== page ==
Blend in: Much as Shaun did in Shaun of the Dead its important to blend in. When was the last time you saw a zombie try to eat another zombie? Not easily done but with the right odor and smearing of goo on your face it can happen.

 

Find The Right Shelter: Shelter is key to survival but since we are already traveling in a group you should ask yourself why the shelter needs to be stationary. For me a motor home or large all terrain vehicle that seats a half dozen would do nicely. Plus when zombies arrive in your neighborhood there is no last minute scramble to pack and leave. Just put it in drive and roll!
Zombies can't Climb. Much like you have never seen a zombie eat another zombie when was the last time you saw a zombie climb a wall? Zombies can't climb so find high ground if you do need to stop.
Be ruthless: Much like having no attachments being ruthless is key. When your bride turns into the undead, reach for the lid to the toilet seat and be ruthless. The weak and compassionate will not survive in the world of the undead.
God Bless Rednecks: Rednecks are loud, brash, well armed and ready to kill zombies. So when a redneck shows up in your group half drunk and rumbling louder then your humvee welcome him. Sure rednecks can attract zombies but they also are well armed and kill a whole lot of them when they do come for dinner. Best of all they are good bait for you to make your exit while he is making a mess of the zombies and before he realizes he just ran out of bullets and does the happy meal groan.
Check the Back Seat. Always check the back seat friends. Always!
Enjoy the Little Things: It's the end of the world. Dont sweat the small stuff. Loot a neighborhood or two, trash a car, speed! Do the little things and enjoy them. Who knows how long you have to live!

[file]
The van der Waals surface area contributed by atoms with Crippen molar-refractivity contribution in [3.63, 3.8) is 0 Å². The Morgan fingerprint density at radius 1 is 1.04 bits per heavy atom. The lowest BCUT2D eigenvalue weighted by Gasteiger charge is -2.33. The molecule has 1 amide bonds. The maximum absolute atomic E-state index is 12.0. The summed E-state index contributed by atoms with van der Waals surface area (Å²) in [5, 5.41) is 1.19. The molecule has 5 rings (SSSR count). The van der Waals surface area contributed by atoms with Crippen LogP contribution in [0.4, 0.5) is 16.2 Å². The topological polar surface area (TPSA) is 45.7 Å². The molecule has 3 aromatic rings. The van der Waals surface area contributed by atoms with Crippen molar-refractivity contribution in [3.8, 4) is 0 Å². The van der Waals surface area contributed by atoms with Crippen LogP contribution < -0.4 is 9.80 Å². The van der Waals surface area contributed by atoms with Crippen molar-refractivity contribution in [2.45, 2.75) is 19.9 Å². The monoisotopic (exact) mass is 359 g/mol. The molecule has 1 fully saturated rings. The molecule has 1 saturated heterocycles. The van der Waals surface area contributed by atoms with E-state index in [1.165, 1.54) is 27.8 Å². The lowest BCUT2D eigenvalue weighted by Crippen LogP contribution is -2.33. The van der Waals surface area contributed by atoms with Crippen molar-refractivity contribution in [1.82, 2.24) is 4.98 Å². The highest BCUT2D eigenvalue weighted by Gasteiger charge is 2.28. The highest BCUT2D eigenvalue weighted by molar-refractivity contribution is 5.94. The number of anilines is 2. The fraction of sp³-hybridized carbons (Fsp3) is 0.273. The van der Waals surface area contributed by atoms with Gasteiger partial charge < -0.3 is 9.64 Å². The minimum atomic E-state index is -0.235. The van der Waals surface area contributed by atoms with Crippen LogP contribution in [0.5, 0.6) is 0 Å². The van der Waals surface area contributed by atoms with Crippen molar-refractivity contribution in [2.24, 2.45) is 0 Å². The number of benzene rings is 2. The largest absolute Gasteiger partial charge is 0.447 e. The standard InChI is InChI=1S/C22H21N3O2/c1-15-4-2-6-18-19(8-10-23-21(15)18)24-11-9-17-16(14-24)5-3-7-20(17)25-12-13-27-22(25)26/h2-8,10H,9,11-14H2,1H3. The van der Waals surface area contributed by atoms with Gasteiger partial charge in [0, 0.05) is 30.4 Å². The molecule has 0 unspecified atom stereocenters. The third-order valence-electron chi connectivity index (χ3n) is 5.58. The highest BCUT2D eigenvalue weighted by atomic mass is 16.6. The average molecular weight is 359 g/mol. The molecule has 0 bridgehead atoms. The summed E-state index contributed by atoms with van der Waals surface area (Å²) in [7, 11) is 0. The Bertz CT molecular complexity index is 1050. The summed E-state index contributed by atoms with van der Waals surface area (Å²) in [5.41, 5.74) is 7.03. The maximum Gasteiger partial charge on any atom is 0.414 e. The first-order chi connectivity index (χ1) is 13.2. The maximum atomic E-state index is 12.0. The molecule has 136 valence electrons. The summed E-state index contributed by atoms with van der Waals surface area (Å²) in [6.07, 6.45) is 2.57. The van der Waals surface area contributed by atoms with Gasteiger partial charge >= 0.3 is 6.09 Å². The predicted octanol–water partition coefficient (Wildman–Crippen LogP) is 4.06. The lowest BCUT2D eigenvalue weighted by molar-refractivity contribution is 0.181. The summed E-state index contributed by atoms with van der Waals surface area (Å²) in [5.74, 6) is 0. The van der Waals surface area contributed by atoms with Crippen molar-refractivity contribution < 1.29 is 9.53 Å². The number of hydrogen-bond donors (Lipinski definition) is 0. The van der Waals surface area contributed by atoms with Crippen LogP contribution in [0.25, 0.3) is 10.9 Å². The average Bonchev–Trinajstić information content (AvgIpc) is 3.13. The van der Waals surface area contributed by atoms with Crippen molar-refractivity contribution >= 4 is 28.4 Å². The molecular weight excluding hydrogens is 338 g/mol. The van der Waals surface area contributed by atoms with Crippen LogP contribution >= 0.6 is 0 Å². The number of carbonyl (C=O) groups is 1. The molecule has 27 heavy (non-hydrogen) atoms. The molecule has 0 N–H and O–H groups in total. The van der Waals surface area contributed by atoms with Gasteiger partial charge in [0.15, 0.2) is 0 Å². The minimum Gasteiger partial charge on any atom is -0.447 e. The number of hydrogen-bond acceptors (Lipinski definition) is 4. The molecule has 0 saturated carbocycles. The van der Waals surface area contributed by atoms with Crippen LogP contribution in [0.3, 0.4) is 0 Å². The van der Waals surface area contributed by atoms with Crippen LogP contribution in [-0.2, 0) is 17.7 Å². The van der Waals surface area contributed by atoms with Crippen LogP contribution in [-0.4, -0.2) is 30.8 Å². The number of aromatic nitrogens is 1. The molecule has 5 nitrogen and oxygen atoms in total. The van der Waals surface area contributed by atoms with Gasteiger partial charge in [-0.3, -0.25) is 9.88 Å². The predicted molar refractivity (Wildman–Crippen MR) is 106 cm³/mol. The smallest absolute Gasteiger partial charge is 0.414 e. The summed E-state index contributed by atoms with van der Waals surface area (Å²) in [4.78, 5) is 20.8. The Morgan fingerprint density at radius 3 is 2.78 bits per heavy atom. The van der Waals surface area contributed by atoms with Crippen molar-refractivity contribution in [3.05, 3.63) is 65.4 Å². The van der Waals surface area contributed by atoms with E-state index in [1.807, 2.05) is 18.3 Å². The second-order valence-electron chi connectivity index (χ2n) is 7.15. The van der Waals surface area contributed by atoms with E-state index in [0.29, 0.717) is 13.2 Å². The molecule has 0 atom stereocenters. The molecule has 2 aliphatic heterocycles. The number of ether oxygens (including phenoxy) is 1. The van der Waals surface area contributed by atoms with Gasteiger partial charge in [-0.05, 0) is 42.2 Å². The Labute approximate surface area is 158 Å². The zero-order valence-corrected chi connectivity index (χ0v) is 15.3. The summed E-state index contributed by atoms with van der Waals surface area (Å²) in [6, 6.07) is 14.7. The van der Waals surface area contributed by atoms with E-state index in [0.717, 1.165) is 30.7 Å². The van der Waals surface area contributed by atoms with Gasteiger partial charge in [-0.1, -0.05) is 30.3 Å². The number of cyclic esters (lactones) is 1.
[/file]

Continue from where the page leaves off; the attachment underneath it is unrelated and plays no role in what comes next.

So there, now you know some tips on how to survive Zombieland. Leave any other tips you come up with in comments!

Now, some things we carry to help you stay alive!

 

 

 

 

 

 

Zombie Industries Bleeding Zombie 3-D Gun Targets

 

Birchwood Casey® Darkotic™ Zombie Splattering Gun Targets

 

Hornady Zombie Max Ammunition

 

 Crosman® Undead Apocalypse Z71 Zombie Eraser Airsoft Gun

 

Wanna see what else we have to offer..go check us out at the link below:

 

 www.BassProShops.com/Zombieland

 

 

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Traveling with Firearms for Hunting Season

 

Preparing to Travel with Firearms

 

If your intention is to grab your shotgun from the safe and stick it in the case on your way out the door without considering some safety measures in advance, you’re just looking for trouble. Do your homework! Study the requirements and procedures applicable to your trip before you travel so that you are prepared and won’t have any surprises.

If you’re traveling by airline to San Antonio or another destination, that is especially important. Here are some considerations:

  • Check the TSA website before you travel to verify your understanding of their requirements. Regulations and requirements change, so don’t assume the policies in place during your last trip still apply.
  • Specific airline requirements and procedures vary. Check with your airline before you go to the airport.
  • If you’re traveling with shotshells or other ammunition, be aware that it must be packed in an appropriate ammo container. Make sure there is no ammo in your firearm case. Specific airline requirements will vary, so check with your airline before you go to the airport.
  • Do not try to place any ammo or parts of your firearm, such as the bolt, scope, or bipod, in your carry-on.